Debate goes on over food stamp use in restaurants

Nearly 900,000 Hoosiers use EBT cards for assistance.

INDIANAPOLIS - There is a push across Indiana to allow fast food to be purchased with food stamps. But nutrition experts say it's a bad idea.

The nearly 900,000 Hoosier food stamp recipients are currently limited as to what they can buy. Approved items include breads, fruits and vegetables, meats and dairy products. Alcohol, tobacco, household supplies, prepared and hot foods are not permitted.

"We encourage people to make good choices about the kind of food they are going to be purchasing with food stamps," said FSSA spokesman Neil Moore.

But four states have opened the door for EBT cards - or food stamps - to be used at restaurants. Under the provision, only the elderly, the homeless and disabled EBT users can spend their monthly allotment at restaurants, but Louisville-based Yum! Brands, which operates chains including KFC and Taco Bell, want to expand that into other states.

John Whitaker with Midwest Food Bank says this is better than people going hungry.

"While we prefer healthy food, which is what we strive for here at the food bank, we need to get some protein in someone's mouth," he said.

IU Health nutritionist Lorna Kirsch says allowing food stamps in restaurants will only increase obesity rates and, in turn, up healthcare costs.

"I think encouraging more individuals to eat that food, which will happen with food stamp usage in those areas, would not be a wise move," Kirsch said.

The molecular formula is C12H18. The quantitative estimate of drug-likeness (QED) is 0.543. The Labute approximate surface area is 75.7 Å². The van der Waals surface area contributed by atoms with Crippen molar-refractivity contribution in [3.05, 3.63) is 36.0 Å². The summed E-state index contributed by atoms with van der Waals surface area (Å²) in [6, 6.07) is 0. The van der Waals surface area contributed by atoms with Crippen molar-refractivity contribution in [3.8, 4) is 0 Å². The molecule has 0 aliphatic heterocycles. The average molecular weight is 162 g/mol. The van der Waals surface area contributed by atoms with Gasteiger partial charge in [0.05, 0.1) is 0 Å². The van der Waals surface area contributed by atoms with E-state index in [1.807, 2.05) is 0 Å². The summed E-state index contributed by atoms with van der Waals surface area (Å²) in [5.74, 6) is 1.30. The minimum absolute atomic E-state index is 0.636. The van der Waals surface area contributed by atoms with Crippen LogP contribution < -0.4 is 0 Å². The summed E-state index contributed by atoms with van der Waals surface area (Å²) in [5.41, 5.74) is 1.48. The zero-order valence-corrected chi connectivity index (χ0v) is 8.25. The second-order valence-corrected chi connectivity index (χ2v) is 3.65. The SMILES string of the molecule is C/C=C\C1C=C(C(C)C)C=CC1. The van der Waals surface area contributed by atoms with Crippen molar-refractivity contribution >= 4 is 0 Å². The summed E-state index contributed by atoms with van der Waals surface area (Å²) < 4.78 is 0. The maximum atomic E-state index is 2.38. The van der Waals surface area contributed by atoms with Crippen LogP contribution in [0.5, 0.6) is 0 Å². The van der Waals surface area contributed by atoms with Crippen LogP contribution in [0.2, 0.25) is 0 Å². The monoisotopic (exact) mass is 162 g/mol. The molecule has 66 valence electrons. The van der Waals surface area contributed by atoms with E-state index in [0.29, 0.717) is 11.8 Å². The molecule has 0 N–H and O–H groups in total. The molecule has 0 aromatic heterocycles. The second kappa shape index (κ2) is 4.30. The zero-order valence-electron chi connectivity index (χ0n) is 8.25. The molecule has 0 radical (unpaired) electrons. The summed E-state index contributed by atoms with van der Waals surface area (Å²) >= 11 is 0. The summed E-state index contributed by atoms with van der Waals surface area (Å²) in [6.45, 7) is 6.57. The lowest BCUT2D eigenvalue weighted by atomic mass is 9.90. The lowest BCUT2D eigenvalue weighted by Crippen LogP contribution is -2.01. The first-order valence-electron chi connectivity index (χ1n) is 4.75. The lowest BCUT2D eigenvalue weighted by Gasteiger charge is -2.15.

Because pizza is not baked in the store, Papa Murphy's accepts EBT and, they say, at a striking rate. At one south side store, it equates to 20 percent of their business.

"It's a little bit busier at the beginning of the month and, with the economy, we've seen an increase of people taking advantage of that," said Todd Gritten at Papa Murphy's.

Pogue's Run Grocer opened up in an area where, in the past, the only place people had options were at gas stations.

"You're not going to find things like a pound of ground beef at a gas station," said Nathan, an employee at Pogue's Run Grocer.

While the issue has come up in Indiana, there are currently no plans to allow restaurants to take food stamps. But with $64 billion dedicated to the food stamp program, the push by restaurants to get a piece of the pie is likely in the future.